"Killers of the Flower Moon" star Lily Gladstone has shared details about how the project evolved from a film about a mass-murder investigation to a film focused more on the Native American community decimated by those homicides.
The "Certain Women" and "Billions" actor said in an interview with Vulture published Wednesday that she was skeptical at first of how the filmmakers intended to frame the true story of the killings of Osage Nation members by non-Natives in the 1920s.
Still, Gladstone said she couldn't refuse the offer to star in a Martin Scorsese movie, which initially centered on an FBI agent investigating the violent crimes committed against the Osage and ignored by local law enforcement. The screenplay was based on David Grann's nonfiction book, "Killers of the Flower Moon: The Osage Murders and the Birth of the FBI."
Leonardo DiCaprio was originally attached to play the investigator, Tom White — until the screenplay underwent what Gladstone called a "great rewrite." That shifted the historical drama's focus from White's investigation to the Osage and the circumstances that led to them being systematically killed with no consequences.
"It’s not a white-savior story,” Gladstone said of the final cut. “It’s the Osage saying, ‘Do something. Here’s money. Come help us.’”
Though the White character (portrayed by Jesse Plemons) still plays a supporting role in "Killers of the Flower Moon," DiCaprio now stars in the film opposite Gladstone as her onscreen husband. The period piece tells the story of Mollie (Gladstone), an Osage woman whose family becomes wealthy after oil is discovered on Osage land; and Ernest (DiCaprio), a white man who conspires to marry Mollie while helping bring about the deaths of her loved ones in an effort to steal her family fortune.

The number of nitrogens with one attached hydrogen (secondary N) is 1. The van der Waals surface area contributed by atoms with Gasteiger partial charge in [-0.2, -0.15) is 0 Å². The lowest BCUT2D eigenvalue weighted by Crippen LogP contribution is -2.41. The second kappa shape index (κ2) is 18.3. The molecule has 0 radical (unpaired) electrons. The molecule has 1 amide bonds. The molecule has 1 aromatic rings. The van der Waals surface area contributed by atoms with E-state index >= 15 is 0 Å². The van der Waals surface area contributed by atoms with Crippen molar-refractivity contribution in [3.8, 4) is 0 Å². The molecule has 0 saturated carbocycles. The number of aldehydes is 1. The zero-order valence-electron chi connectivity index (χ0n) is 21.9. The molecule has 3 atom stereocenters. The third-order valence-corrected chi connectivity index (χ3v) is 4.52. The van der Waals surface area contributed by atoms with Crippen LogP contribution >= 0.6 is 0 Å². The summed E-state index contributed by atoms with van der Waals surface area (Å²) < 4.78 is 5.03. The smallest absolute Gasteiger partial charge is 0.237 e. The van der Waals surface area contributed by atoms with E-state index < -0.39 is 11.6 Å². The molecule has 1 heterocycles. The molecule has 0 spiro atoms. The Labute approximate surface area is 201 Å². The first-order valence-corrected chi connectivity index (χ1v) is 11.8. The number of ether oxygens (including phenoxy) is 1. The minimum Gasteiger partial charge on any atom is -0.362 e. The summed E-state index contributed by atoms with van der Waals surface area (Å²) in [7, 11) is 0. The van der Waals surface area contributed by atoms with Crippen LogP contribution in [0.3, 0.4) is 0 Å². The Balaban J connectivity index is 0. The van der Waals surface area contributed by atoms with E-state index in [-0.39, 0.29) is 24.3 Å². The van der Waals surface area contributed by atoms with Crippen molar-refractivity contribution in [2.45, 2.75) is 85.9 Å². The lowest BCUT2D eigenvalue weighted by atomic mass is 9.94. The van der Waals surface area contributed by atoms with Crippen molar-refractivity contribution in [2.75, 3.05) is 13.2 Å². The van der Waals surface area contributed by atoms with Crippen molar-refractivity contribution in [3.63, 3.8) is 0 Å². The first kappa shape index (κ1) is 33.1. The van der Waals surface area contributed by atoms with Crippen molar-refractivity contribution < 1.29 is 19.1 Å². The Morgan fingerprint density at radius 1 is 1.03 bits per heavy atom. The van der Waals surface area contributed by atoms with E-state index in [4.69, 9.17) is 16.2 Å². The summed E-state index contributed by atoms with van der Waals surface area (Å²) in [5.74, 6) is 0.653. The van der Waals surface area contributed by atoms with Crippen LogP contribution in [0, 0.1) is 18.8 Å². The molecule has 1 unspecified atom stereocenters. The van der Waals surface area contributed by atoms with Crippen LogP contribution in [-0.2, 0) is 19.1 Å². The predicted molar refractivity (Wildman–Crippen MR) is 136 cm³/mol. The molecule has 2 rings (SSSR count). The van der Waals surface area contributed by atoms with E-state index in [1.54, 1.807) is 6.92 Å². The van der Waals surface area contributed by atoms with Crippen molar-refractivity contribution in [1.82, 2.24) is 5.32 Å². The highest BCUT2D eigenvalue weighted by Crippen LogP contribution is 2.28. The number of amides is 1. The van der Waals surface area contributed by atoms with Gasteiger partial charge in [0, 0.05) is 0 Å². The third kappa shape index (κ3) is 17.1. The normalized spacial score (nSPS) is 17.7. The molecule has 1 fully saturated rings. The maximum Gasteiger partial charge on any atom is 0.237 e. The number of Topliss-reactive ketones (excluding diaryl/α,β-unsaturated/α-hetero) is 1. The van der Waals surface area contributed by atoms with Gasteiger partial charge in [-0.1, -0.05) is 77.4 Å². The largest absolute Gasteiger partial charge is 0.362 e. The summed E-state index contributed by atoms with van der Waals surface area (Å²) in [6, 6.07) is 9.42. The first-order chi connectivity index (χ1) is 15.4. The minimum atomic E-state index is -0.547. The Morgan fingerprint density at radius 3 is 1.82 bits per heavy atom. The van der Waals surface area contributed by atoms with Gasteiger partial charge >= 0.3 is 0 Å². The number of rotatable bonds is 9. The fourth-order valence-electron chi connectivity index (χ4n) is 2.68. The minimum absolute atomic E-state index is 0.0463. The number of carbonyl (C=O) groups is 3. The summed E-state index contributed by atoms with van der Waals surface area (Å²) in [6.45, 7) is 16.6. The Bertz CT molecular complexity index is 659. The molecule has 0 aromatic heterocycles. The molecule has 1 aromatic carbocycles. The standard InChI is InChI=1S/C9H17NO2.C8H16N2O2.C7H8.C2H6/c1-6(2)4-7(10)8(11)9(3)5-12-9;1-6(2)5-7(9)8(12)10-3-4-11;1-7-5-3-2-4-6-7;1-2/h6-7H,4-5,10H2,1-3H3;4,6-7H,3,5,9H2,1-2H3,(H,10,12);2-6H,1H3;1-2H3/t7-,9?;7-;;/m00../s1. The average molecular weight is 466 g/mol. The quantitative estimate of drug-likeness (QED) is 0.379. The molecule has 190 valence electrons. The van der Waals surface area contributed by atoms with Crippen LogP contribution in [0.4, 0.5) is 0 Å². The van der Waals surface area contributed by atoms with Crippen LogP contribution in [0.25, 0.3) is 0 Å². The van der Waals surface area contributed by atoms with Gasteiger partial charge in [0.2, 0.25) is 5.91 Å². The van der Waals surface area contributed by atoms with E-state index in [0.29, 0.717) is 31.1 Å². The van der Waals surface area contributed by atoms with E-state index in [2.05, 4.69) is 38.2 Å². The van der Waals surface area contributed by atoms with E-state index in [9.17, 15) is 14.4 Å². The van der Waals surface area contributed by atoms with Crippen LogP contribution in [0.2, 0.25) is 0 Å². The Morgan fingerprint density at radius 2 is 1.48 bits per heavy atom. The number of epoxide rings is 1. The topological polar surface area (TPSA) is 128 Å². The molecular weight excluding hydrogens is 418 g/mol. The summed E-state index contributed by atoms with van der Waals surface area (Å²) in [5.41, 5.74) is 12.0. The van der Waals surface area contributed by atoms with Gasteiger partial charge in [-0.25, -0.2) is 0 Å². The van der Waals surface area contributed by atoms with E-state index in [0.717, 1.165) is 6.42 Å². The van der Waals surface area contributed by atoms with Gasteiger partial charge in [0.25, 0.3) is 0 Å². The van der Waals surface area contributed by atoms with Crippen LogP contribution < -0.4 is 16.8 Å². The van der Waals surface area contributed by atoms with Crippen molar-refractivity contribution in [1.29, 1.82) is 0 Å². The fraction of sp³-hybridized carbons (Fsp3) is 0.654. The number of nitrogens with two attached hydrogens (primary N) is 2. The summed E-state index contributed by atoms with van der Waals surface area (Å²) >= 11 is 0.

Gladstone, whose father is Blackfeet and Nez Perce, told Vulture that Scorsese consulted her and members of the Osage Nation — who invited the director to dinner in 2019 — while making "Killers of the Flower Moon." As a non-Osage performer playing an Osage character, Gladstone also made it a priority to form connections with and learn from the Osage during the production process.
"It was clear that I wasn’t just going to be given space to collaborate," Gladstone said. "I was expected to bring a lot to the table.
“That’s what being equitable is — not just opening the door. It’s pulling a seat out next to you at the table.”
Since "Killers of the Flower Moon" was announced, people have expressed concerns about the film and its potential to veer into white-savior territory — like so many Hollywood projects before it. In production notes distributed to reporters, DiCaprio echoed those worries.
“You would read the book and realize it works beautifully, but we ran the risk of telling yet another white-savior story about an FBI agent who comes in and saves the day," DiCaprio said.
"It could have fallen into that really easily. David Grann was always very forthright in saying, ‘Look, if you’re going to do a movie about this, it’s important to understand the Osage role in all of this.’"
Gladstone also acknowledged in her interview with Vulture the history of non-Indigenous filmmakers inserting themselves into Indigenous communities and then not doing right by them.
“There’s that double-edged sword," she said. "You want to have more Natives writing Native stories; you also want the masters to pay attention to what’s going on. American history is not history without Native history.”
On Wednesday, Variety reported that "Killers of the Flower Moon" will no longer get an Oct. 6 limited release. Instead, Paramount Pictures will distribute the title in wide release on Oct. 20, followed by a streaming release on Apple TV+.
This story originally appeared in Los Angeles Times.